Elvis Presley was born 82 years ago this coming Sunday. That makes this Elvis Week! We’re looking back on his life and career in seven all-too-brief segments.

Day 3: 1956 – Sam Phillips called it. History has venerated him as the man who first heard the potential in Elvis Presley. Not only that but he knew that this was the performer and this was the time and place for a new and energetic sound. The sound began sweeping the nation and Sam Phillips’ record label – Sun Records – released five records by EP that were successful in the south in late 1955. But then Sam started to quiver financially under the weight of promoting the burgeoning rock ‘n’ roll star and when the opportunity arose to sell Presley’s contract to RCA Records for $35,000, he sealed the deal and spent the money building up the careers of other singers that got their starts at Sun: Carl Perkins, Jerry Lee Lewis, Johnny Cash, Roy Orbison and others. So, at the dawn of 1956, Elvis Presley had a new record deal and a new manager. He began to go national. In January, he began appearing on variety shows of the day and he would literally tear those television studios apart. Any and all young people in the audience were beside themselves with glee watching this young man sing and play music that they were just beginning to appreciate. And then there was the effect that his inability to stand still while he sang had on the audience. Middle-aged people were sure it was some sort of a gimmick but the kids were drawn to everything about him. The music he played and the way he played it, the clothes he wore, the way he moved. In March, his eponymous debut album was released. It featured covers of some black R&B tunes but unlike some other white artists of the time, when Presley covered an R&B tune he didn’t water it down. Quite the opposite. The cover of this album featured Presley in wild abandon with a guitar strapped around his shoulders. This image played a crucial role in putting the guitar front and center of this new music. He recorded some his most recognizable songs early in the year among them “Heartbreak Hotel” and “Hound Dog”; the latter of which he performed which such ‘vigor’ on the Milton Berle show that his performance touched off a powder keg of criticism regarding his singing style and ability and mostly his unbridled enthusiasm and gyrations when he sang. Steve Allen had Presley on his show and made a big deal of how he was presenting a “new Elvis”, dressing EP in a tuxedo and tails and having him restrain himself as he sang. That night Allen beat his biggest rival Ed Sullivan in the ratings. This forced Sullivan to have Presley appear, even though Sullivan had said he wouldn’t have Presley on because his was “a family show”. Elvis’ first appearance on the Sullivan show was viewed by 60 million people – a record 82.6% of the TV audience. It was this appearance that really put him over the top. His second album was released in October. It went to number one. In November, he appeared in his first film, “Love Me tender”. I have found in writing this that it is very difficult to fully appreciate the impact Elvis Presley had on the public during the year 1956. Literally everything began to change because of the exposure and the success he had during these twelve months. The year ended with a front page article in the Wall Street Journal that reported that $22 million worth of EP merchandise had been sold that year – on top of record sales. Also, at RCA – one of the biggest record labels in the business – Presley had accounted for over 50% of the label’s singles sales. We have to end with the words of historian Marty Jezer to put 1956 in perspective: “As Presley set the artistic pace, other artists followed. … Presley, more than anyone else, gave the young a belief in themselves as a distinct and somehow unified generation—the first in America ever to feel the power of an integrated youth culture.”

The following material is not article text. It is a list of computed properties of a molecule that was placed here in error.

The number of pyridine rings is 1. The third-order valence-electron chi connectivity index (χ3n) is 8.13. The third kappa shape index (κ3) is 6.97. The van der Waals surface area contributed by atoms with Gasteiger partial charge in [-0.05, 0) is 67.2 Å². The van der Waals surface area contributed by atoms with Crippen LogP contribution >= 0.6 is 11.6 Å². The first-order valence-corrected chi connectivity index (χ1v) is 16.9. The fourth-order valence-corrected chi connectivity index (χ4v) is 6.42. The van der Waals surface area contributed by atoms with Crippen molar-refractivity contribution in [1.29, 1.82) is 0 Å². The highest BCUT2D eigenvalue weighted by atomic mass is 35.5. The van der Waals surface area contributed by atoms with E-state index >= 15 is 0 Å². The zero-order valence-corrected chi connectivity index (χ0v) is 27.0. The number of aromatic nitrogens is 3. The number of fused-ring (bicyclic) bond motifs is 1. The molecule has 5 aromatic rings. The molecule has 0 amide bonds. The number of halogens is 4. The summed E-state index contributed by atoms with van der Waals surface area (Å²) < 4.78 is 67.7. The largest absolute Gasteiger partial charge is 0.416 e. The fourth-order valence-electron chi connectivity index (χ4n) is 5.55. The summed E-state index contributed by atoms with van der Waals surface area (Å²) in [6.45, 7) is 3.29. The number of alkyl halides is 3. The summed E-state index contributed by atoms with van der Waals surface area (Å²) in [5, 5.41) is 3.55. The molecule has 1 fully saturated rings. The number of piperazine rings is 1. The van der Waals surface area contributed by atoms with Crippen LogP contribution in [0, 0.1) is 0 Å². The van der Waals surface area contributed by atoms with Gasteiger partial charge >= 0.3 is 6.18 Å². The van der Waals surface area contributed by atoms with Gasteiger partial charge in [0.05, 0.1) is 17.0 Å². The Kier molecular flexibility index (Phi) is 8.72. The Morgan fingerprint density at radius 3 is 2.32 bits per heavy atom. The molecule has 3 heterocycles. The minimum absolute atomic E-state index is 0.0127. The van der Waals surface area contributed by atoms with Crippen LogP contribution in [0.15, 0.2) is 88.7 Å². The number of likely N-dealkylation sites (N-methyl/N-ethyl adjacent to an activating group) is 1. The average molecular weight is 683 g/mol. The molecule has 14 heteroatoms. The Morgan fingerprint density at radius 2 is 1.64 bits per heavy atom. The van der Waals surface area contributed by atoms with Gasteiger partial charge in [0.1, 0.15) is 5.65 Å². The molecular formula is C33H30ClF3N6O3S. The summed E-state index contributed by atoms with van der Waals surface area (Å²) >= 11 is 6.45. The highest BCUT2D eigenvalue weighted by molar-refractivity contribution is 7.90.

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Elvis Week 2017: Day 2 – SUN and SAM PHILLIPS

It’s Day 2 of Elvis Week 2017! The week long celebration of the 82nd anniversary of the birth of Elvis Presley.

Day 2: SUN and SAM PHILLIPS – Those of us who spend a lot of time in Elvis World will be familiar with two quotes of his: “I sing all kinds” and “I don’t sound like nobody”. Memphis in the mid-1950’s was a melting pot of musical styles and teen-aged Elvis was taking it all in. Like so many other entertainers of the mid-20th century, he first sang in church and was enamored of the gospel quartets prevalent at the time. Indeed, it was his goal at the time to one day belong to one of the more popular quartets. He claimed throughout his life that he probably knew every gospel song ever written. He also was taken by the dynamic physical delivery of some of the more active preachers in the area. At home, he was exposed to the country music that emanated for the most part from nearby Nashville. He knew and loved these songs as well and they emerged constantly from the family radio. As a teenager in Memphis he also began to explore the burgeoning rhythm and blues scene for which the city is so noted. All of these parts added up to a sum that began to emerge on a summer afternoon when he went out to get a gift for his mama. Memphis Recording Service was run by Sam Phillips. Presley went there to record a song for his mother. He didn’t sound like much that day – or on subsequent days – but one thing’s for sure. He didn’t sound like nobody. Visionary Phillips heard something in this 21-year-old truck driver. But the kid couldn’t seem to relax. Ballad after ballad was tried but nothing clicked and frustrations were running high. During a break, Elvis and the boys tore through an amped up version of an old blues song, “That’s All Right”. Only it wasn’t blues. But it wasn’t country, either. No one was sure and the boys were just foolin’ but Sam Phillips sprang into action. He might not have known exactly what he was looking for – but he’d found it. A white man that sang like a black man.